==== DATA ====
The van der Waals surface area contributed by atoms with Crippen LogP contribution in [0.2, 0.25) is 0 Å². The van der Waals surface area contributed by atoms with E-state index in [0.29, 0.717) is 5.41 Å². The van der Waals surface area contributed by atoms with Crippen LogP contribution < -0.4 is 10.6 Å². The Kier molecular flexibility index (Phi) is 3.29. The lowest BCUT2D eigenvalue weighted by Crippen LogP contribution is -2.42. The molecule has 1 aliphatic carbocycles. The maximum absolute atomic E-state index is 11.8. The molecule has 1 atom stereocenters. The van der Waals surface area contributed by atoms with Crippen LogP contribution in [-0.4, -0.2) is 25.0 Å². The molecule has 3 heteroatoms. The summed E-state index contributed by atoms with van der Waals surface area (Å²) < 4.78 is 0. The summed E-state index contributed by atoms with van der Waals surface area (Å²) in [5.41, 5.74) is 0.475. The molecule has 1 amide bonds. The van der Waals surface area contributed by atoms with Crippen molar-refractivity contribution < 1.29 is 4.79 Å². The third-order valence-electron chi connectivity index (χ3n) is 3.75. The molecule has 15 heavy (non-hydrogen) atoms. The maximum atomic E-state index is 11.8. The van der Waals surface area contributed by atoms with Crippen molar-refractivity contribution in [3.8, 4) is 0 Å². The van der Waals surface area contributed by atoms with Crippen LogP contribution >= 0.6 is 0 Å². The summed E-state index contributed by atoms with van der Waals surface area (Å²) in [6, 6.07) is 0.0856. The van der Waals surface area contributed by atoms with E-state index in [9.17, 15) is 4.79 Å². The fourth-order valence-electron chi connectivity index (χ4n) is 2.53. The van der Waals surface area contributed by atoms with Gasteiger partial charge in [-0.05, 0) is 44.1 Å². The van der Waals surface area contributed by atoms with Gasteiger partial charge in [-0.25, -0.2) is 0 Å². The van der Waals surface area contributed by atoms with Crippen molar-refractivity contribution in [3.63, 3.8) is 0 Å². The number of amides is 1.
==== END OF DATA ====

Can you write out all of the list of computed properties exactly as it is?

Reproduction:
The van der Waals surface area contributed by atoms with Crippen LogP contribution in [0.2, 0.25) is 0 Å². The van der Waals surface area contributed by atoms with E-state index in [0.29, 0.717) is 5.41 Å². The van der Waals surface area contributed by atoms with Crippen LogP contribution < -0.4 is 10.6 Å². The Kier molecular flexibility index (Phi) is 3.29. The lowest BCUT2D eigenvalue weighted by Crippen LogP contribution is -2.42. The molecule has 1 aliphatic carbocycles. The maximum absolute atomic E-state index is 11.8. The molecule has 1 atom stereocenters. The van der Waals surface area contributed by atoms with Crippen LogP contribution in [-0.4, -0.2) is 25.0 Å². The molecule has 3 heteroatoms. The summed E-state index contributed by atoms with van der Waals surface area (Å²) < 4.78 is 0. The summed E-state index contributed by atoms with van der Waals surface area (Å²) in [5.41, 5.74) is 0.475. The molecule has 1 amide bonds. The van der Waals surface area contributed by atoms with Crippen molar-refractivity contribution < 1.29 is 4.79 Å². The third-order valence-electron chi connectivity index (χ3n) is 3.75. The molecule has 15 heavy (non-hydrogen) atoms. The maximum atomic E-state index is 11.8. The van der Waals surface area contributed by atoms with Crippen molar-refractivity contribution in [3.8, 4) is 0 Å². The van der Waals surface area contributed by atoms with Crippen LogP contribution >= 0.6 is 0 Å². The summed E-state index contributed by atoms with van der Waals surface area (Å²) in [6, 6.07) is 0.0856. The van der Waals surface area contributed by atoms with E-state index in [9.17, 15) is 4.79 Å². The fourth-order valence-electron chi connectivity index (χ4n) is 2.53. The van der Waals surface area contributed by atoms with Gasteiger partial charge in [-0.05, 0) is 44.1 Å². The van der Waals surface area contributed by atoms with Gasteiger partial charge in [-0.25, -0.2) is 0 Å². The van der Waals surface area contributed by atoms with Crippen molar-refractivity contribution in [3.63, 3.8) is 0 Å². The number of amides is 1.